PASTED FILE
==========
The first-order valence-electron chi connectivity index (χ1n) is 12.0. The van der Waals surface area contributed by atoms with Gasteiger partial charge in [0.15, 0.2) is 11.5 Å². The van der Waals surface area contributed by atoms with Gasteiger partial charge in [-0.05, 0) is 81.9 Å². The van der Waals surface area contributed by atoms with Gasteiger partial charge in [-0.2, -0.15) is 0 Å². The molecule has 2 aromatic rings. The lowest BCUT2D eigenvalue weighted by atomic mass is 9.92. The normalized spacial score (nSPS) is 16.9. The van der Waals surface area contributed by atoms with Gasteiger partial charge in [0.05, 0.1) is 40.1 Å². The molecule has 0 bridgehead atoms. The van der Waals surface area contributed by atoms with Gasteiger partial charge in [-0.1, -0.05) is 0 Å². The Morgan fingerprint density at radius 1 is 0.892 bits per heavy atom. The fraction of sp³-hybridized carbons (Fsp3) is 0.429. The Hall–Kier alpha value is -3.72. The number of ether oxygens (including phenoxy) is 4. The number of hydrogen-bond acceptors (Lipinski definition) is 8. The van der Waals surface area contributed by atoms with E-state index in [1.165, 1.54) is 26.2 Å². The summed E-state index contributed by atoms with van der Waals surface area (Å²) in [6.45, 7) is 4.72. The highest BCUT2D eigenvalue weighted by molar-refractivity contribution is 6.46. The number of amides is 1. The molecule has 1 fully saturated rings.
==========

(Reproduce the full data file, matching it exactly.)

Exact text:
The first-order valence-electron chi connectivity index (χ1n) is 12.0. The van der Waals surface area contributed by atoms with Gasteiger partial charge in [0.15, 0.2) is 11.5 Å². The van der Waals surface area contributed by atoms with Gasteiger partial charge in [-0.05, 0) is 81.9 Å². The van der Waals surface area contributed by atoms with Gasteiger partial charge in [-0.2, -0.15) is 0 Å². The molecule has 2 aromatic rings. The lowest BCUT2D eigenvalue weighted by atomic mass is 9.92. The normalized spacial score (nSPS) is 16.9. The van der Waals surface area contributed by atoms with Gasteiger partial charge in [0.05, 0.1) is 40.1 Å². The molecule has 0 bridgehead atoms. The van der Waals surface area contributed by atoms with Gasteiger partial charge in [-0.1, -0.05) is 0 Å². The Morgan fingerprint density at radius 1 is 0.892 bits per heavy atom. The fraction of sp³-hybridized carbons (Fsp3) is 0.429. The Hall–Kier alpha value is -3.72. The number of ether oxygens (including phenoxy) is 4. The number of hydrogen-bond acceptors (Lipinski definition) is 8. The van der Waals surface area contributed by atoms with E-state index in [1.165, 1.54) is 26.2 Å². The summed E-state index contributed by atoms with van der Waals surface area (Å²) in [6.45, 7) is 4.72. The highest BCUT2D eigenvalue weighted by molar-refractivity contribution is 6.46. The number of amides is 1. The molecule has 1 fully saturated rings.